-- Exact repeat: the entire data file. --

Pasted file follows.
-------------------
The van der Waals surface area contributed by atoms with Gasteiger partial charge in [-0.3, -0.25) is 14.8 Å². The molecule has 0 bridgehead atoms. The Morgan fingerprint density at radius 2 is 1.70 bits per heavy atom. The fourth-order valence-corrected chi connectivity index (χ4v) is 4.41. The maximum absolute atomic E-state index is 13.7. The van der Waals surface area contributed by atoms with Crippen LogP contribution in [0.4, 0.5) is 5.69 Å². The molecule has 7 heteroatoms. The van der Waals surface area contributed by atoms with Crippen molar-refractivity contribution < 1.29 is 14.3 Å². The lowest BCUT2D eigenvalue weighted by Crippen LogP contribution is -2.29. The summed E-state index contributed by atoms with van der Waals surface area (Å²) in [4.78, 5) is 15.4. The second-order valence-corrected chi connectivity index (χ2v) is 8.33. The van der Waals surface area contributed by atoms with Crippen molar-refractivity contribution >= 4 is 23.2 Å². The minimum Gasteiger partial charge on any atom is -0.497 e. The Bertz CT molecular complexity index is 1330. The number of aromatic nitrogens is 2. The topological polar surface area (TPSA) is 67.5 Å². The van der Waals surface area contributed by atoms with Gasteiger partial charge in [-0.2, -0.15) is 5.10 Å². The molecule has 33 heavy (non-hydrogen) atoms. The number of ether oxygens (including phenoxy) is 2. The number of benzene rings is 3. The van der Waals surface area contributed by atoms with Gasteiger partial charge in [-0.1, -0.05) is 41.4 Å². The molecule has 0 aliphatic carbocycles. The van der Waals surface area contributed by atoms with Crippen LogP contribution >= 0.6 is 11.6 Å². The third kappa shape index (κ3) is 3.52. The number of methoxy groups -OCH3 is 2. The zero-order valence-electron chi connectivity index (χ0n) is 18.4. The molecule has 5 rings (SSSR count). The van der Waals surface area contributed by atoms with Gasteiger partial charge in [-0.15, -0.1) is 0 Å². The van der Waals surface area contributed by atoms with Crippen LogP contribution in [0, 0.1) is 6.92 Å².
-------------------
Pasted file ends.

The van der Waals surface area contributed by atoms with Gasteiger partial charge in [-0.3, -0.25) is 14.8 Å². The molecule has 0 bridgehead atoms. The Morgan fingerprint density at radius 2 is 1.70 bits per heavy atom. The fourth-order valence-corrected chi connectivity index (χ4v) is 4.41. The maximum absolute atomic E-state index is 13.7. The van der Waals surface area contributed by atoms with Crippen LogP contribution in [0.4, 0.5) is 5.69 Å². The molecule has 7 heteroatoms. The van der Waals surface area contributed by atoms with Crippen molar-refractivity contribution < 1.29 is 14.3 Å². The lowest BCUT2D eigenvalue weighted by Crippen LogP contribution is -2.29. The summed E-state index contributed by atoms with van der Waals surface area (Å²) in [4.78, 5) is 15.4. The second-order valence-corrected chi connectivity index (χ2v) is 8.33. The van der Waals surface area contributed by atoms with Crippen molar-refractivity contribution >= 4 is 23.2 Å². The minimum Gasteiger partial charge on any atom is -0.497 e. The Bertz CT molecular complexity index is 1330. The number of aromatic nitrogens is 2. The topological polar surface area (TPSA) is 67.5 Å². The van der Waals surface area contributed by atoms with Gasteiger partial charge in [-0.2, -0.15) is 5.10 Å². The molecule has 33 heavy (non-hydrogen) atoms. The number of ether oxygens (including phenoxy) is 2. The number of benzene rings is 3. The van der Waals surface area contributed by atoms with Gasteiger partial charge in [-0.1, -0.05) is 41.4 Å². The molecule has 0 aliphatic carbocycles. The van der Waals surface area contributed by atoms with Crippen LogP contribution >= 0.6 is 11.6 Å². The third kappa shape index (κ3) is 3.52. The number of methoxy groups -OCH3 is 2. The zero-order valence-electron chi connectivity index (χ0n) is 18.4. The molecule has 5 rings (SSSR count). The van der Waals surface area contributed by atoms with Gasteiger partial charge in [-0.15, -0.1) is 0 Å². The van der Waals surface area contributed by atoms with Crippen LogP contribution in [0, 0.1) is 6.92 Å².